Every Record I Own - Day 328: Dog Faced Hermans Mental Blocks For All Ages
I can’t say enough great things about Dog Faced Hermans. As I mentioned here on Tumblr four years ago, I bought my first album by the Scottish/Dutch punk band in high school simply because they were on the early ‘90s Alternative Tentacles roster, and I’d buy pretty much anything in their catalog at that time. Dog Faced Hermans wound up being one of the few bands on the label that didn’t do much for me, but I held on to the CD because even though it didn’t necessarily excite me, it did pique my curiosity. The four-piece blended bass-heavy post-punk, scratchy no-wave, jazz, and various niches of world music into this rowdy, odd-time clatter. For a frame of reference, the band were friends, collaborators, and occasional tour mates with artists like The Ex and pre-Tubthumping Chumbawamba.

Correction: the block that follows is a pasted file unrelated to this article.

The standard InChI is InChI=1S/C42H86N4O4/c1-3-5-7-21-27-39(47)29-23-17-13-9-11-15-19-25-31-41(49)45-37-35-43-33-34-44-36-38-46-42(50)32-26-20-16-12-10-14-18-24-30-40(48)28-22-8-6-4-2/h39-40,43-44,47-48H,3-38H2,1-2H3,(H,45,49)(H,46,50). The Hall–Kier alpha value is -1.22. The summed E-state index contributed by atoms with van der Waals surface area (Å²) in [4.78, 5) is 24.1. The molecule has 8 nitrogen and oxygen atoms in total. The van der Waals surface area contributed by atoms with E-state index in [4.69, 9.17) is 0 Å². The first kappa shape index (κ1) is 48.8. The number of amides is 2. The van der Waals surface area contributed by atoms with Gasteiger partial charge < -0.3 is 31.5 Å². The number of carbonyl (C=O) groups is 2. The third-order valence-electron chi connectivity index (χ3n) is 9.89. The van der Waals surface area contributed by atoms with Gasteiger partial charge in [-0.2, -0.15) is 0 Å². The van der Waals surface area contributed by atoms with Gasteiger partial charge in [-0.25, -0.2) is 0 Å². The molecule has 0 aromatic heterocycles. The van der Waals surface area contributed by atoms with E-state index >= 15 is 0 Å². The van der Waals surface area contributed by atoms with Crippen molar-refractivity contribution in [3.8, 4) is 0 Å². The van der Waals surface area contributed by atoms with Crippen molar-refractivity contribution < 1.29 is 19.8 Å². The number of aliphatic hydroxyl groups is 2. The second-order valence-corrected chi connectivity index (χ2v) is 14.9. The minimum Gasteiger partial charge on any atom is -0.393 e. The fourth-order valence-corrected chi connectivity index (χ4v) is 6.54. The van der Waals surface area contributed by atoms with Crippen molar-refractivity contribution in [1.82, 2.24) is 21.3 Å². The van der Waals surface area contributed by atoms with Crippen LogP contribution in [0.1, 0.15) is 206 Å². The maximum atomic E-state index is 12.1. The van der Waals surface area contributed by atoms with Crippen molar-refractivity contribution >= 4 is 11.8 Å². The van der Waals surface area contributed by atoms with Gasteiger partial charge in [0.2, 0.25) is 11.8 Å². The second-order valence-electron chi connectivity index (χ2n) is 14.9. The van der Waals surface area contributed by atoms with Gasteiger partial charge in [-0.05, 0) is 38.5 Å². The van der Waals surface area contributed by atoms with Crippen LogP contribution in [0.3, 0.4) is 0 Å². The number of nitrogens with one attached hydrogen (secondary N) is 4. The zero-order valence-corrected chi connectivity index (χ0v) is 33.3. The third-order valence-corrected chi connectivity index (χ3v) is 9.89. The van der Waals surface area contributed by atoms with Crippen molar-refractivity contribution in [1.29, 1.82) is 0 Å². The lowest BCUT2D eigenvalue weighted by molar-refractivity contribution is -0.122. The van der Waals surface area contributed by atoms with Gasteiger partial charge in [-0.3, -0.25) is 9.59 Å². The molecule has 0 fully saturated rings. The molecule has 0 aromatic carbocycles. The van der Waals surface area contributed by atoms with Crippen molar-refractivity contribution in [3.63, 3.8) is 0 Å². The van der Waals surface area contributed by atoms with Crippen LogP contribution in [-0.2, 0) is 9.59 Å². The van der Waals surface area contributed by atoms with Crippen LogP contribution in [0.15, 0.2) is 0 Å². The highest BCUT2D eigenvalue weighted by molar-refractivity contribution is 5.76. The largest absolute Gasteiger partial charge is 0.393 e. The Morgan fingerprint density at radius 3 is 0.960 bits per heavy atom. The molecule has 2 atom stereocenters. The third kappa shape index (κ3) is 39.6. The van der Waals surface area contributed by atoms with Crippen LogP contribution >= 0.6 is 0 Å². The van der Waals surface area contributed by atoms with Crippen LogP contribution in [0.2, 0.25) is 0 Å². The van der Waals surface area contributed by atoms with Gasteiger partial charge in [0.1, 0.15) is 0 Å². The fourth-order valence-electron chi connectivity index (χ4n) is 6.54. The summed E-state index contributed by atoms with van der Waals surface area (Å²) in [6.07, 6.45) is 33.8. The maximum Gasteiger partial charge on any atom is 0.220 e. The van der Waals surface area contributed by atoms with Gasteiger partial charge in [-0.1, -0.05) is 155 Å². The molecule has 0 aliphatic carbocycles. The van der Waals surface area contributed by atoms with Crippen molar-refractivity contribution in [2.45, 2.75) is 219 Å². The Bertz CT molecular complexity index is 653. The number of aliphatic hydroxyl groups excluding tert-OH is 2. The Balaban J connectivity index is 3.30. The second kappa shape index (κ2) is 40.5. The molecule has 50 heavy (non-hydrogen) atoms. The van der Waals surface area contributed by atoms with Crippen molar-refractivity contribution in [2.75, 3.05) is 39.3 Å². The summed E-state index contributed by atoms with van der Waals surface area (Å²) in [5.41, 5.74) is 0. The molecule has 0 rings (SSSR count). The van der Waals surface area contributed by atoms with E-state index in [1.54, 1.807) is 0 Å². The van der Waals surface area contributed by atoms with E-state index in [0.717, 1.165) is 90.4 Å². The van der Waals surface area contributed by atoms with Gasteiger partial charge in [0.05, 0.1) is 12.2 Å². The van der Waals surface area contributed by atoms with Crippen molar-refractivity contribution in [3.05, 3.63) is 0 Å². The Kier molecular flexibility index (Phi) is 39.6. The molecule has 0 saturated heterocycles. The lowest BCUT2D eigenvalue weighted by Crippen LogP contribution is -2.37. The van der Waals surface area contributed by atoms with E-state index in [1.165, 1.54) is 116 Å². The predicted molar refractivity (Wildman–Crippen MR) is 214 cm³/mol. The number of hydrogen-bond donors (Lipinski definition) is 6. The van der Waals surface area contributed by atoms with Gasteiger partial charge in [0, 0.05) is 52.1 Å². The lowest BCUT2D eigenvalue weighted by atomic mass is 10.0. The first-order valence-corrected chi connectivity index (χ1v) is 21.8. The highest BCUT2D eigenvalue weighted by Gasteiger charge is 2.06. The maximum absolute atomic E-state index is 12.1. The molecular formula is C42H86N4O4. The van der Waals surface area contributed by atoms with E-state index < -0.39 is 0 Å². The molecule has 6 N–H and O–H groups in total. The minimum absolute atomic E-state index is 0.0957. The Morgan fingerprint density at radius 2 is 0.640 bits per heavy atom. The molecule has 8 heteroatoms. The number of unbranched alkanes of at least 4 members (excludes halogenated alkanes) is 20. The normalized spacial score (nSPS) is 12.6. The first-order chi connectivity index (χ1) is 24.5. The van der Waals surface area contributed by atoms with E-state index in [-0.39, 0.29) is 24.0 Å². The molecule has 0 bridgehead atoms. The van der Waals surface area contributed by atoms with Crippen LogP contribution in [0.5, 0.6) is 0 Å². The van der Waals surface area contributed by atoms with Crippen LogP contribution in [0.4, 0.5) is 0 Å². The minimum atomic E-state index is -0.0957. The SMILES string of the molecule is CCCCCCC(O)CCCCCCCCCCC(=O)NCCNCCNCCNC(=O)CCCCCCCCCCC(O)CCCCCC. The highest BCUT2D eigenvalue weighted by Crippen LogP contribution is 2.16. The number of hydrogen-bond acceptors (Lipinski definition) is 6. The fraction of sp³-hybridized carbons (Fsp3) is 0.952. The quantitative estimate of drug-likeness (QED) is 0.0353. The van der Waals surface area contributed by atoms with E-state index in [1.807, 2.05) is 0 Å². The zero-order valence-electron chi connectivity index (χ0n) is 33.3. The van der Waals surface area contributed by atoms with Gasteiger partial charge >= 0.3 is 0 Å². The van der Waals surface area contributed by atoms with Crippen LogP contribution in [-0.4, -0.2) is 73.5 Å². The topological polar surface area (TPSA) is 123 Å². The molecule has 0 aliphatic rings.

The band finally clicked for me in the early ‘00s, and then I became obsessed. Colin McLean’s basslines provided a gritty, compelling foundation to the songs. Andy Moor’s guitar playing was dissonant and unorthodox, or perhaps it’s better to describe it as innovative and compelling. Marion Coutts’ vocals added a human warmth to the racket, and her anarchist-leaning lyrics came across more empathetic than her male colleagues’ diatribes. Wilf Plum’s drumming was agile but forceful. Every member had a masterful touch.
Mental Blocks For All Ages was their third album, released in 1991. This is a reissue from Mississippi Records from 2007. Looking for an entry point for the album? Start here.